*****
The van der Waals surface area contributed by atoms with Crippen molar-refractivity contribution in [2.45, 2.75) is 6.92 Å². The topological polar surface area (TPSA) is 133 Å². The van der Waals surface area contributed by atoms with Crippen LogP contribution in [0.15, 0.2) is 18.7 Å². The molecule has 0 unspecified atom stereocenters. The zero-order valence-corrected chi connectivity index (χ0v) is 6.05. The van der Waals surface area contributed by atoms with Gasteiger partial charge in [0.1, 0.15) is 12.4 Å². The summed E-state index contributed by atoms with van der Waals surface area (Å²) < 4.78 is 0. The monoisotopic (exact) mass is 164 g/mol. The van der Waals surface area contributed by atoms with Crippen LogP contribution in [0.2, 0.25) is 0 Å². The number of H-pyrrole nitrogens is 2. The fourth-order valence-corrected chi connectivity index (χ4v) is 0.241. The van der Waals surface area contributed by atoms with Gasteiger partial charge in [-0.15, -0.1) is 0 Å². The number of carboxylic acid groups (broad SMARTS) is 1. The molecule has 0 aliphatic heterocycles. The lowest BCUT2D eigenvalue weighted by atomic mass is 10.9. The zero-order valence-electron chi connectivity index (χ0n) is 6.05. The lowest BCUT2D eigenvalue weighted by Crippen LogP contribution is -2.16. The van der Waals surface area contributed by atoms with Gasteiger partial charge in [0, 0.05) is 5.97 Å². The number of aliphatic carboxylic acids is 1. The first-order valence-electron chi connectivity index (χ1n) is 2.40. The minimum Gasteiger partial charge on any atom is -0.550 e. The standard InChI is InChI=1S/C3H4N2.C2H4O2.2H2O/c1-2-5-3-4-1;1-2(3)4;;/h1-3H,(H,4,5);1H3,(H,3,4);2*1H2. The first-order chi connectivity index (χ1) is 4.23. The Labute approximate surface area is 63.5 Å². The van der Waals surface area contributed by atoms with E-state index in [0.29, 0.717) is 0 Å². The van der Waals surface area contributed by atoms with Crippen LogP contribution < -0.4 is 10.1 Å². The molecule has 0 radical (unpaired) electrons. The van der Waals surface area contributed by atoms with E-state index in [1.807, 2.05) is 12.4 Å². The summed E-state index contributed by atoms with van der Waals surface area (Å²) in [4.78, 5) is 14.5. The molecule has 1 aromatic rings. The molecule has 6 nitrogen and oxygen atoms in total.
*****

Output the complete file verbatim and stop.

The van der Waals surface area contributed by atoms with Crippen molar-refractivity contribution in [2.45, 2.75) is 6.92 Å². The topological polar surface area (TPSA) is 133 Å². The van der Waals surface area contributed by atoms with Crippen LogP contribution in [0.15, 0.2) is 18.7 Å². The molecule has 0 unspecified atom stereocenters. The zero-order valence-corrected chi connectivity index (χ0v) is 6.05. The van der Waals surface area contributed by atoms with Gasteiger partial charge in [0.1, 0.15) is 12.4 Å². The summed E-state index contributed by atoms with van der Waals surface area (Å²) < 4.78 is 0. The monoisotopic (exact) mass is 164 g/mol. The van der Waals surface area contributed by atoms with Crippen LogP contribution in [0.2, 0.25) is 0 Å². The number of H-pyrrole nitrogens is 2. The fourth-order valence-corrected chi connectivity index (χ4v) is 0.241. The van der Waals surface area contributed by atoms with Gasteiger partial charge in [-0.15, -0.1) is 0 Å². The number of carboxylic acid groups (broad SMARTS) is 1. The molecule has 0 aliphatic heterocycles. The lowest BCUT2D eigenvalue weighted by atomic mass is 10.9. The zero-order valence-electron chi connectivity index (χ0n) is 6.05. The lowest BCUT2D eigenvalue weighted by Crippen LogP contribution is -2.16. The van der Waals surface area contributed by atoms with Gasteiger partial charge in [0, 0.05) is 5.97 Å². The number of aliphatic carboxylic acids is 1. The first-order valence-electron chi connectivity index (χ1n) is 2.40. The minimum Gasteiger partial charge on any atom is -0.550 e. The standard InChI is InChI=1S/C3H4N2.C2H4O2.2H2O/c1-2-5-3-4-1;1-2(3)4;;/h1-3H,(H,4,5);1H3,(H,3,4);2*1H2. The first-order chi connectivity index (χ1) is 4.23. The Labute approximate surface area is 63.5 Å². The van der Waals surface area contributed by atoms with E-state index in [0.29, 0.717) is 0 Å². The van der Waals surface area contributed by atoms with Crippen LogP contribution < -0.4 is 10.1 Å². The molecule has 0 radical (unpaired) electrons. The van der Waals surface area contributed by atoms with E-state index in [1.807, 2.05) is 12.4 Å². The summed E-state index contributed by atoms with van der Waals surface area (Å²) in [4.78, 5) is 14.5. The molecule has 1 aromatic rings. The molecule has 6 nitrogen and oxygen atoms in total.